In Sikhism, Kesh (sometimes Kes) is the practice of allowing one's hair to grow naturally out of respect for the perfection of God's creation. The practice is one of The Five Kakaars, the outward symbols ordered by Guru Gobind Singh in 1699 as a means to profess the Sikh faith. The hair is combed twice daily with a Kanga, another of the Five Ks, and tied into a simple knot known as a Joora or Rishi knot. This knot of hair is usually held in place with the Kanga and covered by a turban.
Kesh is a symbol of devotion to God, reminding Sikhs that they should obey the will of God.
Bhai Nand Lal, who was a well respected poet in the court of the 10th Guru, Guru Gobind Singh, wrote :
Nishan-e-Sikhi ast in Panj har kaf,
Hargiz na bashad azin panj muaf,
Kara, Karad, Kacha, Kanga bi dan,
Bina kesh hech ast jumla nishan.
[These five letters of K are emblems of Sikhism.
These five are most incumbent;
Steel bangle, big knife, shorts and a comb;
Without unshorn hair the other four are of no significance.]
By not cutting hair, Sikhs honor God's gift of hair. Kesh combined with the combing of hair using a kangha shows respect for God and all of his gifts. So important is Kesh that during the persecution of Sikhs under the Mughal Empire, followers were willing to face death rather than shave or cut their hair to disguise themselves. The people are devout; not cutting their hair is/has been an emblem of their goodwill.
In modern times the trend of short hair has encroached upon this tradition. It is estimated that half of India's Sikh men have abandoned the turban and cut their hair. Reasons include simple convenience (avoiding the daily combing and tying), because their parents cut their hair and they decided to get their hair cut as well, and social pressure from the mainstream culture to adjust their appearance to fit the norm.
After the attacks of September 11, 2001, Sikhs in the West have been mistaken for Muslims and subjected to hate crimes. Balbir Singh Sodhi, a Sikh living in Mesa, Arizona, was shot to death on September 16, 2001 when he was mistaken for a Muslim.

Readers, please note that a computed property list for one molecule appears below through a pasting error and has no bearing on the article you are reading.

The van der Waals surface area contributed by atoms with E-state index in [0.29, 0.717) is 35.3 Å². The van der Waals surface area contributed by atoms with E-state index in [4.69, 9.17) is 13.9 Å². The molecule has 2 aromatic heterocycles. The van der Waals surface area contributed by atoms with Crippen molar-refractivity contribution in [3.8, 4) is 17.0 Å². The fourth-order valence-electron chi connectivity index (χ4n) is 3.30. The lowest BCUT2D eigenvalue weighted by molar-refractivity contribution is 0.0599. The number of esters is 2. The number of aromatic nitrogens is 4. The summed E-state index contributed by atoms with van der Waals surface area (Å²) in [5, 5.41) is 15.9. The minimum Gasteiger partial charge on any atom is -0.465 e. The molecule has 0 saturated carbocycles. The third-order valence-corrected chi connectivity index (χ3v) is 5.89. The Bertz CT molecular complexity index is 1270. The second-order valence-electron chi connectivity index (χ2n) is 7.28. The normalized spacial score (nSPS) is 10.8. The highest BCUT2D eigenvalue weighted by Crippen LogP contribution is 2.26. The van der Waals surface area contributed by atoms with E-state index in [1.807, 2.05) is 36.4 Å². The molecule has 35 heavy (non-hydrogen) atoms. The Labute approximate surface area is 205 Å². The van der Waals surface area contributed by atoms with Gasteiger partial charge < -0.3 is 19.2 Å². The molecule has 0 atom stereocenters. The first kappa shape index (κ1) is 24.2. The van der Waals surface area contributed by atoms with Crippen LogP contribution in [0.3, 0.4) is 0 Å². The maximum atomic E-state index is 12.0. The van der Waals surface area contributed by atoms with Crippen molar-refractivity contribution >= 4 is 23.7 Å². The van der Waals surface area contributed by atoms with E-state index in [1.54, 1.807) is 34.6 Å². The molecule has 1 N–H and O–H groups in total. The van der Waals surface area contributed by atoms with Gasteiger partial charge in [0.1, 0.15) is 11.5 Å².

In 2007, an 18-year-old Pakistani, Umair Ahmed, forcibly cut the hair of a 15-year-old Sikh boy Harpal Vacher in a US school. In 2008, he was convicted by the jury of "second-degree menacing as a hate crime, second-degree coercion as a hate crime, fourth-degree criminal possession of a weapon, and third-degree harassment."
In 2010, Basant Singh, a Sikh youth in Penang, Malaysia woke up discovering his hair was cut by 50 cm when he was asleep in his dormitory while serving the Malaysian National Service Training Programme. The incident traumatised the youth and is under probe ordered by the Defense Ministry.
In September 2012 a member of reddit uploaded a picture of Balpreet Kaur, a young Sikh woman, mocking her facial hair. She responded in a calm manner, explaining the reason behind her appearance and the original poster apologized. It then went viral.
- Gupta, Hari Ram. History of The Sikhs - The Sikh Gurus 1469-1708 (2008 ed.). New Delhi: Munshiram Memorial Publishers. p. 275. ISBN 978-81-215-0276-4.
- Young Men Get Haircuts, Annoying Their Elders. New York Times. March 29, 2007.
- 'Pagri not very attractive, out of tune with times'
- "Indian Immigrant Killed in Ariz.; Man Charged in Slaying and 2 Other Attacks; Racism Suspected". Washington Post. September 17, 2001.
- Pakistani faces 4 years in jail for cutting Sikh's hair
- "Aussie teens try to cut Sikh youth's hair". Times of India. June 30, 2009.
- "Minister orders probe into 'cutting' of Sikh boy's hair". The Star. January 19, 2010. Archived from the original on January 22, 2011.
- Swash, Rosie (September 26, 2012). "The Sikh woman who stood up to online abuse about her facial hair". London: The Guardian. Retrieved 27 September 2012.